Legal Service of Process via Social Media
Social media giants such as Facebook and Twitter may soon become another tool for the long arm of the law. As people become more mobile and start to give up traditional worldly tethers such as phone land lines, mail boxes, and address listings in phone books, lawyers are looking for new ways to reach out and touch someone with legal papers.
Courts around the world (Canada, Australia, U.K., New Zealand) are starting to allow virtual service of process and the U.S. courts are not far behind! However, privacy concerns in countries such as Germany and France have prevented adoption of using social media to give notice of court proceedings.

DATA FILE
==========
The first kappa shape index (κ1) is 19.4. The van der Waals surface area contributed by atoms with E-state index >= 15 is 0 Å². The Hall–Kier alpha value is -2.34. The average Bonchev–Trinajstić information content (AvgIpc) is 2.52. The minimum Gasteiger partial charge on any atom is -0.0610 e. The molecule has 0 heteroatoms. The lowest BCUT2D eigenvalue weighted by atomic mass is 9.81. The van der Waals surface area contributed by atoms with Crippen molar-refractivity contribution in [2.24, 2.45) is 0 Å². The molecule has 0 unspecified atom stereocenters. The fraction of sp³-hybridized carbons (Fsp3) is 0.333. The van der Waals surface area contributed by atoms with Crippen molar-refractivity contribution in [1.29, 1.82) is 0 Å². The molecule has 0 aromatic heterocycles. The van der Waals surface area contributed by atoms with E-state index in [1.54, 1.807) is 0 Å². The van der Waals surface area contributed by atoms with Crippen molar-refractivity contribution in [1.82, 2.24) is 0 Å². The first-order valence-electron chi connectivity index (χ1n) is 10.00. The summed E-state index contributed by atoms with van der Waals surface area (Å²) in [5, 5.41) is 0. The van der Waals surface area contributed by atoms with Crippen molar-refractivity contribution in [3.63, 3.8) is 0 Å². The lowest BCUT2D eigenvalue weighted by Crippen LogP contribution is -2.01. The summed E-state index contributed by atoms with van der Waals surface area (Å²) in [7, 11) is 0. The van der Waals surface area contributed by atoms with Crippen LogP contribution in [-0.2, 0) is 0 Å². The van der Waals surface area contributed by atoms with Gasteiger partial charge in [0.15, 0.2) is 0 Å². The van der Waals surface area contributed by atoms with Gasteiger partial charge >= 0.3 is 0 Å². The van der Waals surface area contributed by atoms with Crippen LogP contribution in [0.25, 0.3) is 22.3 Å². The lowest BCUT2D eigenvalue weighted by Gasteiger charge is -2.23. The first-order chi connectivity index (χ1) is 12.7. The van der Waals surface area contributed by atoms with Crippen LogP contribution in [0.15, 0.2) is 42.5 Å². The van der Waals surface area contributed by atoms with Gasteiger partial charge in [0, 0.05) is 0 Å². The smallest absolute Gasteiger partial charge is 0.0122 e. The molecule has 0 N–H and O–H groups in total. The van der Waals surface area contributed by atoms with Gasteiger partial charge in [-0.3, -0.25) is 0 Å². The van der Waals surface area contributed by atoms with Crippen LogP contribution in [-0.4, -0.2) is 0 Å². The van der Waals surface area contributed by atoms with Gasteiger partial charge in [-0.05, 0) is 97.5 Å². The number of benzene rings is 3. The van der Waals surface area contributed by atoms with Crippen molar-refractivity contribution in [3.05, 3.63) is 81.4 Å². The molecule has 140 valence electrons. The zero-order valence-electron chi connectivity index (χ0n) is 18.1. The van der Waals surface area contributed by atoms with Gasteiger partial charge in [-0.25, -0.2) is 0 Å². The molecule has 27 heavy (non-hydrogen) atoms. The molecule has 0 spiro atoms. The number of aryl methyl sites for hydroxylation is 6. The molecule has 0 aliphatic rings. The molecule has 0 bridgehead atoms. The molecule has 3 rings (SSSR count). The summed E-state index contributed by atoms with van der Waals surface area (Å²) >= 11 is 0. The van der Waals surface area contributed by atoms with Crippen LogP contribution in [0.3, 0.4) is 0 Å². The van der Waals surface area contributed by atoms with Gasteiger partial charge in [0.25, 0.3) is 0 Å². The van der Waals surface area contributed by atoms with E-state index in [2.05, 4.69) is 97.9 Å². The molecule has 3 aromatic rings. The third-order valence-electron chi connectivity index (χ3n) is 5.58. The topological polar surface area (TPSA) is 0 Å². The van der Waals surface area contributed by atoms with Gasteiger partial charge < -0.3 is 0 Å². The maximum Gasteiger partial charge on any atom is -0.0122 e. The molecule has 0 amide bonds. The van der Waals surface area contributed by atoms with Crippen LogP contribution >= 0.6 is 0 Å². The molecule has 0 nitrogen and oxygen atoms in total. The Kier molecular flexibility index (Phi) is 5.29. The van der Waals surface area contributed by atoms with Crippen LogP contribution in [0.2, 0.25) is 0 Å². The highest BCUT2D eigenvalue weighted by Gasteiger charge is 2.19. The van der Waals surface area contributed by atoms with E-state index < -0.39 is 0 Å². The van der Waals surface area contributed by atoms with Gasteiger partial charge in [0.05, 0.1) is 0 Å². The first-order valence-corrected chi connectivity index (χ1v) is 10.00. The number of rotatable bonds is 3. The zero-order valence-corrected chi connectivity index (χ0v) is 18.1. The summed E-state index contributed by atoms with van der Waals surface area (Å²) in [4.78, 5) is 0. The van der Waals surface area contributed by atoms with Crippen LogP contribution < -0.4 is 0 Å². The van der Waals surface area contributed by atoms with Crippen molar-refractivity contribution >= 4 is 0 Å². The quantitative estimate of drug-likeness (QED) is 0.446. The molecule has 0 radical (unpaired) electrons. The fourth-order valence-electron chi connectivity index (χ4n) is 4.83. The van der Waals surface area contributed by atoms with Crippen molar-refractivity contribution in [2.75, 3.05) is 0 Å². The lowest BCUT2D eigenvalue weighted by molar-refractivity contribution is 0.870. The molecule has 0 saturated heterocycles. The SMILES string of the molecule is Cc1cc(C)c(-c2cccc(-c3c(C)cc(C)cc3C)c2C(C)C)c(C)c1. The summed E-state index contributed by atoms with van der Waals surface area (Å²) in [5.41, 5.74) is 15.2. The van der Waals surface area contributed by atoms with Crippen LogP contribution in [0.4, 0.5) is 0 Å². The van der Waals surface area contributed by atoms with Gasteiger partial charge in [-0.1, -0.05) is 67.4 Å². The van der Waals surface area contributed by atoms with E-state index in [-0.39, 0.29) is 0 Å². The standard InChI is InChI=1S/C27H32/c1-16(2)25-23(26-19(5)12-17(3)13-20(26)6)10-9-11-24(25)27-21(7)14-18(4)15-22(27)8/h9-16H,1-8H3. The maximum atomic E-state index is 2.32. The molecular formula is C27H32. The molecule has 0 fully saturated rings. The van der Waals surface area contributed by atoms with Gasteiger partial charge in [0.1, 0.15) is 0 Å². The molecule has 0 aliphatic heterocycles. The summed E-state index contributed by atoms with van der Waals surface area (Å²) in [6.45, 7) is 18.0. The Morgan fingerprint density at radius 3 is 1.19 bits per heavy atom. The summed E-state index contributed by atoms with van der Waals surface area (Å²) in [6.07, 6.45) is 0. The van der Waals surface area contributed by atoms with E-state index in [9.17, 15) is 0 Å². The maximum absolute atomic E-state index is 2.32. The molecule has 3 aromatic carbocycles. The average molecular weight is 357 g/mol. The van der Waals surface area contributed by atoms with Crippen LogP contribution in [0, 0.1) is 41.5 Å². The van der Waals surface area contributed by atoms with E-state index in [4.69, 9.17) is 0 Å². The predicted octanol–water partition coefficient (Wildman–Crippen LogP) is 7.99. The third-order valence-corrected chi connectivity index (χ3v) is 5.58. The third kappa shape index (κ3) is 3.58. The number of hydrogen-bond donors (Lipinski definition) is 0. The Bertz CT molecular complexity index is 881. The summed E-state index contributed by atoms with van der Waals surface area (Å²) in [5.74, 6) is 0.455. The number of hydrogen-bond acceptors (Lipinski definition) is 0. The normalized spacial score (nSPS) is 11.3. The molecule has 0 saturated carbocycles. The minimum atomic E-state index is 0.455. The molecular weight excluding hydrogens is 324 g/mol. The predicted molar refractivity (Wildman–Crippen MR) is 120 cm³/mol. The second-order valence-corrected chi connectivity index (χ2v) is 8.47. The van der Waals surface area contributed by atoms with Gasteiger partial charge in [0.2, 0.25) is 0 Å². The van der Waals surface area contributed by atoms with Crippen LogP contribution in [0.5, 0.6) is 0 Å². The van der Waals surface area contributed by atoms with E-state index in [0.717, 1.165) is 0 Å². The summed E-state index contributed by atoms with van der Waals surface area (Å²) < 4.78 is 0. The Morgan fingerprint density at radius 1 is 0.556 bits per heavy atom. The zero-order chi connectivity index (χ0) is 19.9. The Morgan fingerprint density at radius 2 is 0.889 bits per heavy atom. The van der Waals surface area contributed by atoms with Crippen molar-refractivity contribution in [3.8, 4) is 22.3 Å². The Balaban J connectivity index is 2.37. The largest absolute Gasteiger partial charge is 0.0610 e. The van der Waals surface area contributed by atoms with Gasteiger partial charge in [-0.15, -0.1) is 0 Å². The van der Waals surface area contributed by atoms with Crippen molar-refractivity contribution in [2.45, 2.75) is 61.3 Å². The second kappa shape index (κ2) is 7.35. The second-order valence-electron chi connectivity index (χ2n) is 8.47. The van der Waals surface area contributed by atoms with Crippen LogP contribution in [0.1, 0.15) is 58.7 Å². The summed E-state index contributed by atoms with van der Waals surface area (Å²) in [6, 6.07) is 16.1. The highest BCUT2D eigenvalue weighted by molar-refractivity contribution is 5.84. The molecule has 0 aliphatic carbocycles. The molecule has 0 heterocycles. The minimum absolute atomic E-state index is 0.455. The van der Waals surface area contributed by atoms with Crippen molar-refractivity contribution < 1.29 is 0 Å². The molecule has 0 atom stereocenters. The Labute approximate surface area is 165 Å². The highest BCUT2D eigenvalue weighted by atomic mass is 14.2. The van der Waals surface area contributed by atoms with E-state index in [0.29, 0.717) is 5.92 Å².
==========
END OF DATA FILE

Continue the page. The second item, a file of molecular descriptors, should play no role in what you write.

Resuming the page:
Giving legal notice acceptable to the courts via social media is complicated by legal issues such as how often a user checks his or her account, lawyers "friending" parties to a lawsuit, privacy, and where and how do you post legal notice. All these issues need to be carefully sorted out in order to comply with procedural due process.
Will social media sites cooperate with the courts and provide a legal notice page upon log on? Many social media sites already provide law enforcement with information and content about their subcribers and an easy way for downloading content; so why not go one step further and provide an "easy button" for service of process.
Don't be surprised if the next time you log onto Facebook, you are greeted by a friendly message from the court "You Are Being Served."
Editor's note: See also, "The Case for Providing Electronic Notice in Child Welfare Proceedings," by Randall Harris.